Having earlier identified the genetic and molecular relationship that causes eosinophilic esophagitis (EoE), scientists at Cincinnati Children’s Hospital Medical Center now say they better understand the role a specific protein plays in the development of the chronic inflammatory condition.
EoE is characterized by high accumulations in the esophagus of white blood cells called eosinophils, as well as hypersensitivity to certain foods. EoE is considered a form of food allergy.
Using esophageal biopsies from patients with EoE to identify a possible role for the protein calpain 14, Dr. Marc Rothenberg and his team of researchers exposed cells from these tissues to an immune system signaling protein called interleukin-13, which is produced during allergic reactions. In doing so, they discovered that interleukin-13 caused cells from patients with EoE to markedly increase production of calpain 14. They also found that calpain 14 is linked to the regulation of another protein called desmoglein 1, a critical component of tissue in the esophagus.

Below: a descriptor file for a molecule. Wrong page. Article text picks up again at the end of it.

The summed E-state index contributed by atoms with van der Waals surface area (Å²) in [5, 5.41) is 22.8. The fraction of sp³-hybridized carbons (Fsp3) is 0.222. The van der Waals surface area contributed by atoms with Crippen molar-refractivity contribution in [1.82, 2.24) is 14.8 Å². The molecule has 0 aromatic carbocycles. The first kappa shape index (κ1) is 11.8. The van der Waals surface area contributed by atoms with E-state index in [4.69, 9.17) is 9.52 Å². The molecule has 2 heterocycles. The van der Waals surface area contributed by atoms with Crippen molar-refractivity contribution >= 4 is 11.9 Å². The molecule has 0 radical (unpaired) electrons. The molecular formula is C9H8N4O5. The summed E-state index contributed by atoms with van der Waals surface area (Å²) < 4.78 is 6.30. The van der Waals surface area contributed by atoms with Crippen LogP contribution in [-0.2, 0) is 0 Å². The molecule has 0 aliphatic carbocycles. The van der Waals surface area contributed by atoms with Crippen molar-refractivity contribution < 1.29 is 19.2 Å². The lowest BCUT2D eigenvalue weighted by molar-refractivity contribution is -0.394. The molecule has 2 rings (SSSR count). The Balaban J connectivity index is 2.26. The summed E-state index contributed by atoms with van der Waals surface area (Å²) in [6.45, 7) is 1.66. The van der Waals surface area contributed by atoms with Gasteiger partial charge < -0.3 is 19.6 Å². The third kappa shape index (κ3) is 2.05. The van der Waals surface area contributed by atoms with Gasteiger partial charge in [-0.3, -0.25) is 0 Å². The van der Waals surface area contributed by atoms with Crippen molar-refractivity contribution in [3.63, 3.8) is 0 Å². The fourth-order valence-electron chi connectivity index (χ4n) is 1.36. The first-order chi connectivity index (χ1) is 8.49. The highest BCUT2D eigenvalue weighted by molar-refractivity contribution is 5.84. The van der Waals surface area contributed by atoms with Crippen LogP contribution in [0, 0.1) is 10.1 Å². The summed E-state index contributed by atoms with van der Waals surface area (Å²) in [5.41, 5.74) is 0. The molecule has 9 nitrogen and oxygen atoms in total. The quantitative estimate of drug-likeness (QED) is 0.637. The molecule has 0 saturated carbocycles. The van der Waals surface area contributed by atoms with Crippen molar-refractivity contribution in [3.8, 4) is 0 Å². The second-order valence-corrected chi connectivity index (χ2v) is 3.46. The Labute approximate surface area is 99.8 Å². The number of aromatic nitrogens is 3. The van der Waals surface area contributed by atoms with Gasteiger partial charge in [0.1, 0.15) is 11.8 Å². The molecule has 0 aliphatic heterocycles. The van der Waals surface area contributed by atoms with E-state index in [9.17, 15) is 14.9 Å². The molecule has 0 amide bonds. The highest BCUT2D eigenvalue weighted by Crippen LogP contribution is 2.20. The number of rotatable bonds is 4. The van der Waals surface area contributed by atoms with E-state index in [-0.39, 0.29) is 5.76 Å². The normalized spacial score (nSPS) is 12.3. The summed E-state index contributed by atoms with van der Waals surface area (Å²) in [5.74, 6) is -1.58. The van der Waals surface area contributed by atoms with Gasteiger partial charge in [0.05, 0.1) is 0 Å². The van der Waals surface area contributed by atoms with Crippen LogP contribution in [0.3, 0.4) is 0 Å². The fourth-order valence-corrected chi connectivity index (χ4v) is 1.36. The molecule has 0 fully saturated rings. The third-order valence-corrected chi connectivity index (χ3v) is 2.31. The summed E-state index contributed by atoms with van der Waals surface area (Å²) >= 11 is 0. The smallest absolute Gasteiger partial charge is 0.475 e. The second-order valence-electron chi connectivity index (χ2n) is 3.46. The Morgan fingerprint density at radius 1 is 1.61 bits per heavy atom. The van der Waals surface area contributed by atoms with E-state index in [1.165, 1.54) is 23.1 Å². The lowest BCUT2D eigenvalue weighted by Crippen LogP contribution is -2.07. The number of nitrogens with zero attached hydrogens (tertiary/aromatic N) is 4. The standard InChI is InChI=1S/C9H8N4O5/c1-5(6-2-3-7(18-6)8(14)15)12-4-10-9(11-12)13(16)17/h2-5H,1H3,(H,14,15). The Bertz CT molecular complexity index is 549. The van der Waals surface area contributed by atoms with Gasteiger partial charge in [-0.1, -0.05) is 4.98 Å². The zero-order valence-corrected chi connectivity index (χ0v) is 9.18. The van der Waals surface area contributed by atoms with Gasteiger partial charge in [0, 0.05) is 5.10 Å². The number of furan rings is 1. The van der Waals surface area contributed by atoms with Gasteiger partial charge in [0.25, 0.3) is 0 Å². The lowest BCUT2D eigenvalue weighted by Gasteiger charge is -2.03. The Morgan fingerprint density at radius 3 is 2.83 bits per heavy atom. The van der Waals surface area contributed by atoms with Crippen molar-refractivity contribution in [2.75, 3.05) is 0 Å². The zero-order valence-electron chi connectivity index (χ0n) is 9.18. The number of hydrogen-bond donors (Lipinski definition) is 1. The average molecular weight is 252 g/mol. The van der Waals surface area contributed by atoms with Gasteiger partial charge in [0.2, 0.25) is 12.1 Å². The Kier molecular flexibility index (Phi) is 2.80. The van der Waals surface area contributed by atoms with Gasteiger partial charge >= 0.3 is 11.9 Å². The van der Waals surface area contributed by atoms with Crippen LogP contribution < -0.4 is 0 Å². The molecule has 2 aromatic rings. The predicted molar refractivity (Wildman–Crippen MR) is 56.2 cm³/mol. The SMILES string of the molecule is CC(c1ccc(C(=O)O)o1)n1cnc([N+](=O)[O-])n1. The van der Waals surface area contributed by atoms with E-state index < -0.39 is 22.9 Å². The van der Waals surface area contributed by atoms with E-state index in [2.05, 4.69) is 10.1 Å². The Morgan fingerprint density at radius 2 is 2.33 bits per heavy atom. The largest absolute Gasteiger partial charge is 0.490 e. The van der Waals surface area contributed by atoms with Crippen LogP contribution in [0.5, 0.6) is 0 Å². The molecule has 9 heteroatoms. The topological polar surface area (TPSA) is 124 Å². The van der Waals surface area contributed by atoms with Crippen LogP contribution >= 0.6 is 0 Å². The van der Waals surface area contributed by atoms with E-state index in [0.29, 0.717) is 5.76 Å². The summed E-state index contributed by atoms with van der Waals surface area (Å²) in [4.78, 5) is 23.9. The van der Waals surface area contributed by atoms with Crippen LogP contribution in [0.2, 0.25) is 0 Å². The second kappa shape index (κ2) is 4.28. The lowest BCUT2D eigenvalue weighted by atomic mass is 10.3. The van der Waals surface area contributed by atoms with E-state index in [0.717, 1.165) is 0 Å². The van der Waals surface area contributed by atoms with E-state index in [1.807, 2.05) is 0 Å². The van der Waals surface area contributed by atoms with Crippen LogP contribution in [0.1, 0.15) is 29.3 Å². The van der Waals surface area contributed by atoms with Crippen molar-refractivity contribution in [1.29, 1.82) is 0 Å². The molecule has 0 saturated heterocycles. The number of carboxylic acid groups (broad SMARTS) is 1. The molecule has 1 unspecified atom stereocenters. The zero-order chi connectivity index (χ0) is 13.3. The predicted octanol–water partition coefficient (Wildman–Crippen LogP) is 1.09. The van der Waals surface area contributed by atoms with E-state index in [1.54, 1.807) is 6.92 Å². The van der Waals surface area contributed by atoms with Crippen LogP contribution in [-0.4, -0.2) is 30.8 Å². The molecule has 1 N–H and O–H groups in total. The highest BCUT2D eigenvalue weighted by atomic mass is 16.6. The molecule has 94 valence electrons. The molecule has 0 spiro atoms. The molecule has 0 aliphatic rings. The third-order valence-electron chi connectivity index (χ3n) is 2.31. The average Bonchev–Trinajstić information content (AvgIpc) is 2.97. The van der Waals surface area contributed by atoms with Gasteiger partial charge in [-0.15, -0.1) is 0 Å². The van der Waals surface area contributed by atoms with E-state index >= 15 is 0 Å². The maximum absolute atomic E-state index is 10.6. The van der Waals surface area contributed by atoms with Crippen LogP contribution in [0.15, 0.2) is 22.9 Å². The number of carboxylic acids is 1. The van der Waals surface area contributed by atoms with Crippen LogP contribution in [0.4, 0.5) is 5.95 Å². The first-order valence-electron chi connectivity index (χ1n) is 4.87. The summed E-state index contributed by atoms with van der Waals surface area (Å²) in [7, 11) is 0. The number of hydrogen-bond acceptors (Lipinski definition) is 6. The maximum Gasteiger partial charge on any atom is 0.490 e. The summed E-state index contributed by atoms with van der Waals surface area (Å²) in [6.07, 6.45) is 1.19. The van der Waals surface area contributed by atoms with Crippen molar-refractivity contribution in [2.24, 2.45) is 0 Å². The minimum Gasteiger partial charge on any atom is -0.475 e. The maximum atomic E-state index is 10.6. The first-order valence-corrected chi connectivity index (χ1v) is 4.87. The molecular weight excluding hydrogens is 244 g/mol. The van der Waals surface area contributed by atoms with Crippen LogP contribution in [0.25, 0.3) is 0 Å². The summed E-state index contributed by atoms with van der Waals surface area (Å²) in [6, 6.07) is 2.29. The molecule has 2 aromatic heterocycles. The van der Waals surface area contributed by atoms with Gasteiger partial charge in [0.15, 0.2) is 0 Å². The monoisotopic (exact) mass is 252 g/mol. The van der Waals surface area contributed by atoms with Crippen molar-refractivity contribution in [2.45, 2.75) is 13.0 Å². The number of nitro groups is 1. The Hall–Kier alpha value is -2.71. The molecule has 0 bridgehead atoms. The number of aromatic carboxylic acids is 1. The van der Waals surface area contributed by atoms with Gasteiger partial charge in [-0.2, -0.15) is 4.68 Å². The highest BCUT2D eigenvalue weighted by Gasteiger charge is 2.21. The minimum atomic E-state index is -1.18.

It’s thought that the relationship between these proteins, and interleukin-13’s impact on them during an allergic reaction, may be an early step in a process that leads to inflammation and scarring in the esophagus — two of the hallmarks of EoE. The researchers concluded by saying future drug treatments that focus on the production and/or activity of calpain 14 could help prevent the development of EoE.
Researchers received funding from the National Institute of Allergy and Infectious Diseases, and study was published online April 7, 2016 in JCI Insight.